Guido van Nispen

This sunny Sunday ‘morning’, around 12:00 p.m., I decided to take a look at the occupation of the Maagdenhuis. At the front door there was a sleepy guy with a cup of coffee and a cigarette who gave me a friendly welcome. He already warned me that most people had only just woken up. First, I passed through the automatic doors with, among other things, a very interesting and substantive planning of the day, democratic slogans, and expressions of support from other universities. Besides the sleepyheads I was warned for, I saw people who started their day barefooted with a peaceful dance on beautiful sixties music, e.g. The Doors. Lucky me, I arrived just on time for breakfast! Eating a slice of fresh bread with peanut butter and drinking a warm cup of coffee (totally free of charge by the way), I was walking through the hallway, reading big banners with slogans such as ‘knowledge over profit’ or ‘direct democracy’, yet also with really inconceivable lines (so inconceivable that I can’t even remember what they said). Just like most critics of this occupation, I found it hard to discover a clear point of view by the occupiers. So what is the reason for absence of any specific stance? There are various similarities between the occupation of 1969 and the current one, but what actually are the main differences? And why is the impact of this occupation not as big as the one in the sixties?

Who’s out there?

As a student, I can imagine the discontent about the organisation and quality of the university. My personal displeasure arises in lecture rooms with some 450 fellow students, tutorials in groups of 50 students (classes that are meant for interaction and personal guidance), and second-class lecturers who failed to make it in the business world. I know I am not the only one within my course with these dissatisfactions, but I also know that nobody around me is really joining the occupy movement at the Maagdenhuis. For sure, I can imagine that this is partly to do with the fact that people studying economics are generally not the most exciting and adventurous types, but besides this, most people I know simply don’t have the time to join lengthy programmes with speeches on the democratisation of the university, and to spend their nights in a sleeping bag on a cold floor days and days on end. They are busy studying, joining a committee, or getting jobs to earn some money. So which kind of people do join this organisation?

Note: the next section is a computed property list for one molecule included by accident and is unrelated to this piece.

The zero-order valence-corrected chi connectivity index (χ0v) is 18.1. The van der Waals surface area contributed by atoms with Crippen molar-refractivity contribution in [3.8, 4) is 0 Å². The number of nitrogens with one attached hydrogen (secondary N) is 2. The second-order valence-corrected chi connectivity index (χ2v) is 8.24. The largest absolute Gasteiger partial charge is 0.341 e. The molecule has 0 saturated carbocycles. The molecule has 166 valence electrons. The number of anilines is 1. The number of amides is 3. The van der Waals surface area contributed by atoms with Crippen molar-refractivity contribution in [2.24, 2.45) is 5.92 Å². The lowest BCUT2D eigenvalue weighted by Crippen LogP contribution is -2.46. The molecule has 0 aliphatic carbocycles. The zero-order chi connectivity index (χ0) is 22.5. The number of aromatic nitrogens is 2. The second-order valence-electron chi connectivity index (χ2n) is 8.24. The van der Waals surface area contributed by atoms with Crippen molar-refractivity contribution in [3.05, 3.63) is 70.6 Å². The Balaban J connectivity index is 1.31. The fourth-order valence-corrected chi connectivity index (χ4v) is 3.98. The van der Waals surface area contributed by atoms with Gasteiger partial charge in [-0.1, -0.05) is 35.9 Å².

Well, none of the people I spoke at the Maagdenhuis were directly linked to the occupation. From what I saw, these people were a group of professional activists, who have all the time in the world to happily demonstrate. I think this is the main difference between now and the occupation of 1969. In the sixties there was an attitude of optimism among young people. They really thought they could change the world. They were not only demonstrating for more democracy in the organisation of the university, but also protesting against violence and war in Vietnam. There was a universal (and perhaps naive) dream of improving the world, and hundreds of people were involved in the actions of the occupation. The difference in impact between then and now is not to do with the difference in the amounts of people that are ‘joining’. It is not because in the sixties they had a more functional implementation of the day; I see plenty of interesting speeches and lectures starting at 10:00 in the morning and ending at 10:00 in the evening these days. It is also not because there were more impressive slogans in 1969; you could see the exact same slogans 50 years ago.

Not quite as genuine

I think the main difference is that the prevailing optimism and idealism of those days has turned into the current prevalent pessimism and realism. An important consequence of this altered spirit of age is less readiness to actively join the movement and fully spend time in it. Just the fact that our generation tolerates the zero-hour contracts and the ridiculously low minimum wage, when previous generations fought for an appropriate minimum wage and better labour conditions, says enough about the passive attitude at this time. Besides a couple of dreamers dancing on sixties music, I think the belief in possibilities of changing the world for the better turned into the more pessimistic view of today. The view that we cannot improve society or stop wars and fighting. I believe this pessimistic view is a result of the individualistic Facebook generation we live in. Do we actually think and care about injustices in the world nowadays? Or do we only care about our own success in life, our own health, and our own happiness? Most people I know are eating healthily, actively do sports, get good grades in school, and are already busy building up a good resume by joining committees or studying abroad. But these are all things for their own good, and not for society as a whole.

All in all, I do think that the organisation and quality of the university really need to change, and I think democratisation is an important part of this process. But I don’t think that occupying a building is the way to solve problems nowadays. It doesn’t fit the view of the current generation. Because of the prevailing individualism, the occupation doesn’t appear to be genuine. I believe there is a strong relationship between optimism and idealism on the one hand, and the effect of an occupation on the other. If the belief in changing the world for the better is a far cry, then I think the movement will, unfortunately, bleed to death, and we will never hear about it again. Once, in 1969, there was a spring in Amsterdam, but sadly enough there probably won’t be another one.